18 Apr 2009: Mercury Lounge New York, NY
If An Horse were an indie rock smoothie, they might be three parts heartbreak, one part yearning, and a dash of Tegan and Sara. Really though, all comparisons aside, Brisbane-born An Horse has an awful lot to give, emotionally speaking. On their recently released LP Rearrange Beds, Kate Cooper and Damon Cox have tightly arranged ten catchy songs that explore feelings, feelings, feelings. It has been my experience when attending shows that the more emotionally wrought a band’s album is, the more energy they’ll exhibit onstage. True to form, An Horse’s performance at the Mercury Lounge was as energetic, tight, and appropriately expressive. No, they didn’t quote Keats or end up on their knees sobbing mid-set, but they brought the vulnerability home, nonetheless.
Attending the second of two shows the band was playing that night (this one opening for indie veterans the Appleseed Cast), Cooper and Cox arrived onstage in a timely fashion and were met by an alcohol-slicked crowd: Definitely the ambiance of a later performance. Doing their best to ignore the boisterous cries of “AN HOOOOORSE! AN HOOOOORSE!” omitting from a certain pocket of the audience, the duo kicked off the set with “Postcard”, the second track off of their new album, and moved through the song effortlessly, pouring their little hearts out in the first of many melodic indie pop songs to follow.
While Tegan and Sara are an obvious comparison, An Horse also take after fellow bass-less musicians the White Stripes in terms of utilizing very little to create something very large. Using only a guitar and drum set, Cooper and Cox managed to build a string of guitar-driven emotional pop songs that hit the nail on the proverbial head each time around. The duo looked particularly comfortable on stage. In fact, they looked like they had done this a million times, which is perhaps an excellent indicator for their future success. Moving steadily into such songs as “Company”, “Horizons”, and “Little Lungs”, An Horse stayed consistent with what their debut album advertised: Melodic and hook ridden indie pop music with a heaping helping of heartstrings.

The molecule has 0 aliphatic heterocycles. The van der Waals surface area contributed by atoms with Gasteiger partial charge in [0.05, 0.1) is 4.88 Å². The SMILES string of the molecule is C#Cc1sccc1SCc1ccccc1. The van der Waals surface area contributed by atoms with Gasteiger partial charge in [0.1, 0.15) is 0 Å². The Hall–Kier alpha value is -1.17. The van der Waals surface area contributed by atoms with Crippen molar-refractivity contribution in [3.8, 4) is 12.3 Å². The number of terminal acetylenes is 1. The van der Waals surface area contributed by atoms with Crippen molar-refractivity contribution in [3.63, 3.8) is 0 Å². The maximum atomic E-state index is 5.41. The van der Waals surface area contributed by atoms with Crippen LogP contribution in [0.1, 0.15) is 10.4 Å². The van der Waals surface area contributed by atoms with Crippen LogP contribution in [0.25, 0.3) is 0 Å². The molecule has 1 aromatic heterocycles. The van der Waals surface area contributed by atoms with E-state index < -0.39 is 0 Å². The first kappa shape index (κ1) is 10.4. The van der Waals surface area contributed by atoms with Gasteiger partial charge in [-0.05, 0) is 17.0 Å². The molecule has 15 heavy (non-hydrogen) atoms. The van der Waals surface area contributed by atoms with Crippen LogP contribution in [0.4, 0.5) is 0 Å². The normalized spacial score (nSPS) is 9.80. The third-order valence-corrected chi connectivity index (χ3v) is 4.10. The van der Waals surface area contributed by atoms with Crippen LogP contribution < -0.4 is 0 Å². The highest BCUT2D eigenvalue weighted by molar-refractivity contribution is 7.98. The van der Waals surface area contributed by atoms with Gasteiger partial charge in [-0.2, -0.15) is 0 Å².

Their onstage banter was equally likable. Cooper kept it real by noting the drastic change in the audience when going from a 7:30 PM performance to a 10:30 PM performance. This may have been her way of shutting up the small but rowdy group towards the front of the audience, who insisted upon heckling the Aussies at every song break. “You’re all being quite rude. I’d appreciate it if you’d take it down a notch,” Cooper finally retorted before moving into the first track off of their new album “Camp Out”. In all honesty, few opening bands playing a city halfway around the world from their hometown could muster the audacity to tell off an audience, let alone a New York audience. But that’s just Cooper’s style: Incredibly straightforward but not particularly condescending. Her songs may be written in a vulnerable manner, but in person, Cooper (who is quite tiny) demands a certain kind of respect. To tie off the set, the members of the Appleseed Cast joined An Horse onstage for a spirited rendition of “Shoes Watch”. Each band member carrying a tambourine or secondary instrument to add percussion, An Horse got what most headlining bands get in an encore: The chance to rock out with their tour buddies, only generally speaking it’s the openers who return to stage, not the headliners.
The thing about An Horse is that while do they follow in the footsteps of myriad indie pop artists—they sport a sound that has seemingly been done before—they are thankfully talented enough to hold their own onstage. They’re not working with much either. But despite the vocal themes that An Horse has a tendency to return to song after song, the duo actually has an awful lot more to give. They certainly defy expectation, if not only on their album then most certainly on stage. What An Horse actually is, is not just another comparison, but a pair of foreigners who pack more punch into their shows than one would ever have expected.